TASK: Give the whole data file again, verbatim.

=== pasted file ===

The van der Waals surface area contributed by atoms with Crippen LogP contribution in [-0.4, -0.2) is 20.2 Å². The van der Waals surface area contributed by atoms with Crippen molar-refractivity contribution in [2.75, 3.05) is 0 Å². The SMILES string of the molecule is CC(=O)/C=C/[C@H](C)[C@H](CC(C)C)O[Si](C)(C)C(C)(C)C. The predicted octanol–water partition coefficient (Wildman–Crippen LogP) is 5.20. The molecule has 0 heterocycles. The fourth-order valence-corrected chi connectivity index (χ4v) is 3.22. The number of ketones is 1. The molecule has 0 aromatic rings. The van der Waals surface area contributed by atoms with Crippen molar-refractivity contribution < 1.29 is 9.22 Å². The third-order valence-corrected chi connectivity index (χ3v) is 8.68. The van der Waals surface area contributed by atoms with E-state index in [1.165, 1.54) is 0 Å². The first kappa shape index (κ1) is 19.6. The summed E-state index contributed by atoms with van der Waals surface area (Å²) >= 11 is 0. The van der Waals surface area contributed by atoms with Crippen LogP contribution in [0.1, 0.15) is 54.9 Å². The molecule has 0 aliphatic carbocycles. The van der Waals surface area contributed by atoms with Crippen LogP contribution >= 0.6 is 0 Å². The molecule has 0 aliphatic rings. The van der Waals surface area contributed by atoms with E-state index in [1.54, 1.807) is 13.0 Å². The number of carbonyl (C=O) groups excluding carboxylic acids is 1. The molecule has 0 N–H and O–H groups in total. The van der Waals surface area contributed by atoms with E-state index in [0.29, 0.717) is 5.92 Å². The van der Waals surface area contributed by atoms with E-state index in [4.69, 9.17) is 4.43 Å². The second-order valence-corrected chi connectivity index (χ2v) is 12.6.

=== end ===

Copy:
The van der Waals surface area contributed by atoms with Crippen LogP contribution in [-0.4, -0.2) is 20.2 Å². The van der Waals surface area contributed by atoms with Crippen molar-refractivity contribution in [2.75, 3.05) is 0 Å². The SMILES string of the molecule is CC(=O)/C=C/[C@H](C)[C@H](CC(C)C)O[Si](C)(C)C(C)(C)C. The predicted octanol–water partition coefficient (Wildman–Crippen LogP) is 5.20. The molecule has 0 heterocycles. The fourth-order valence-corrected chi connectivity index (χ4v) is 3.22. The number of ketones is 1. The molecule has 0 aromatic rings. The van der Waals surface area contributed by atoms with Crippen molar-refractivity contribution < 1.29 is 9.22 Å². The third-order valence-corrected chi connectivity index (χ3v) is 8.68. The van der Waals surface area contributed by atoms with E-state index in [1.165, 1.54) is 0 Å². The first kappa shape index (κ1) is 19.6. The summed E-state index contributed by atoms with van der Waals surface area (Å²) >= 11 is 0. The van der Waals surface area contributed by atoms with Crippen LogP contribution in [0.1, 0.15) is 54.9 Å². The molecule has 0 aliphatic carbocycles. The van der Waals surface area contributed by atoms with Crippen LogP contribution >= 0.6 is 0 Å². The molecule has 0 aliphatic rings. The van der Waals surface area contributed by atoms with E-state index in [1.54, 1.807) is 13.0 Å². The number of carbonyl (C=O) groups excluding carboxylic acids is 1. The molecule has 0 N–H and O–H groups in total. The van der Waals surface area contributed by atoms with E-state index in [0.29, 0.717) is 5.92 Å². The van der Waals surface area contributed by atoms with E-state index in [4.69, 9.17) is 4.43 Å². The second-order valence-corrected chi connectivity index (χ2v) is 12.6.